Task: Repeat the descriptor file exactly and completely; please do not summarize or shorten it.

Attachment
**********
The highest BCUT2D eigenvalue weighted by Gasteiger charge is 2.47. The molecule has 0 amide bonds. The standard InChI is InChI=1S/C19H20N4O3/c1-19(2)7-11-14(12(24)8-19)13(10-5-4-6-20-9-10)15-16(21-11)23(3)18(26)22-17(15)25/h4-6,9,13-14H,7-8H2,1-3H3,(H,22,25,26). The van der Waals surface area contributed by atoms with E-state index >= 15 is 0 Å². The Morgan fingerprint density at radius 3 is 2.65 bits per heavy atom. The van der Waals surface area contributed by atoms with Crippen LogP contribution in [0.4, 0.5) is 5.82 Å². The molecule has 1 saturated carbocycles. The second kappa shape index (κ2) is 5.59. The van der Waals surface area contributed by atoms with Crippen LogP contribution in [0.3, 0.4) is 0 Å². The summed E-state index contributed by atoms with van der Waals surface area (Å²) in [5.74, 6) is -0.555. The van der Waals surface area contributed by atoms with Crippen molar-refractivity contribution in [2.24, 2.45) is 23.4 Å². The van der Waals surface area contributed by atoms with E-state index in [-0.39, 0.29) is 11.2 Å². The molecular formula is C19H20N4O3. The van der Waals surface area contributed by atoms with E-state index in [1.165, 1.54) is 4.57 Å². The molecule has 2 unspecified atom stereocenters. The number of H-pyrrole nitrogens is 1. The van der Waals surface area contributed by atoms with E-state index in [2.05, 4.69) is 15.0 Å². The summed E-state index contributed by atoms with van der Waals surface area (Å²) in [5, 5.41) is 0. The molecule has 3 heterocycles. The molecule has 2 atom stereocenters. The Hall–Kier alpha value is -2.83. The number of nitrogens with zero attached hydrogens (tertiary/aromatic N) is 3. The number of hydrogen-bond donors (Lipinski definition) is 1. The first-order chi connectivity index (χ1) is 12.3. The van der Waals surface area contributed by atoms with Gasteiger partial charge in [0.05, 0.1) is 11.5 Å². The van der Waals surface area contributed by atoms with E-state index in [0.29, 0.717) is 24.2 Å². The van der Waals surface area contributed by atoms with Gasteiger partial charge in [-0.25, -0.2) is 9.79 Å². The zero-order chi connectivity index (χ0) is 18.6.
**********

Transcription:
The highest BCUT2D eigenvalue weighted by Gasteiger charge is 2.47. The molecule has 0 amide bonds. The standard InChI is InChI=1S/C19H20N4O3/c1-19(2)7-11-14(12(24)8-19)13(10-5-4-6-20-9-10)15-16(21-11)23(3)18(26)22-17(15)25/h4-6,9,13-14H,7-8H2,1-3H3,(H,22,25,26). The van der Waals surface area contributed by atoms with E-state index >= 15 is 0 Å². The Morgan fingerprint density at radius 3 is 2.65 bits per heavy atom. The van der Waals surface area contributed by atoms with Crippen LogP contribution in [0.4, 0.5) is 5.82 Å². The molecule has 1 saturated carbocycles. The second kappa shape index (κ2) is 5.59. The van der Waals surface area contributed by atoms with Crippen LogP contribution in [0.3, 0.4) is 0 Å². The summed E-state index contributed by atoms with van der Waals surface area (Å²) in [5.74, 6) is -0.555. The van der Waals surface area contributed by atoms with Crippen molar-refractivity contribution in [2.24, 2.45) is 23.4 Å². The van der Waals surface area contributed by atoms with E-state index in [-0.39, 0.29) is 11.2 Å². The molecular formula is C19H20N4O3. The van der Waals surface area contributed by atoms with E-state index in [1.165, 1.54) is 4.57 Å². The molecule has 2 unspecified atom stereocenters. The number of H-pyrrole nitrogens is 1. The van der Waals surface area contributed by atoms with E-state index in [2.05, 4.69) is 15.0 Å². The summed E-state index contributed by atoms with van der Waals surface area (Å²) in [5, 5.41) is 0. The molecule has 3 heterocycles. The molecule has 2 atom stereocenters. The Hall–Kier alpha value is -2.83. The number of nitrogens with zero attached hydrogens (tertiary/aromatic N) is 3. The number of hydrogen-bond donors (Lipinski definition) is 1. The first-order chi connectivity index (χ1) is 12.3. The van der Waals surface area contributed by atoms with Gasteiger partial charge in [0.05, 0.1) is 11.5 Å². The van der Waals surface area contributed by atoms with E-state index in [0.29, 0.717) is 24.2 Å². The van der Waals surface area contributed by atoms with Gasteiger partial charge in [-0.25, -0.2) is 9.79 Å². The zero-order chi connectivity index (χ0) is 18.6.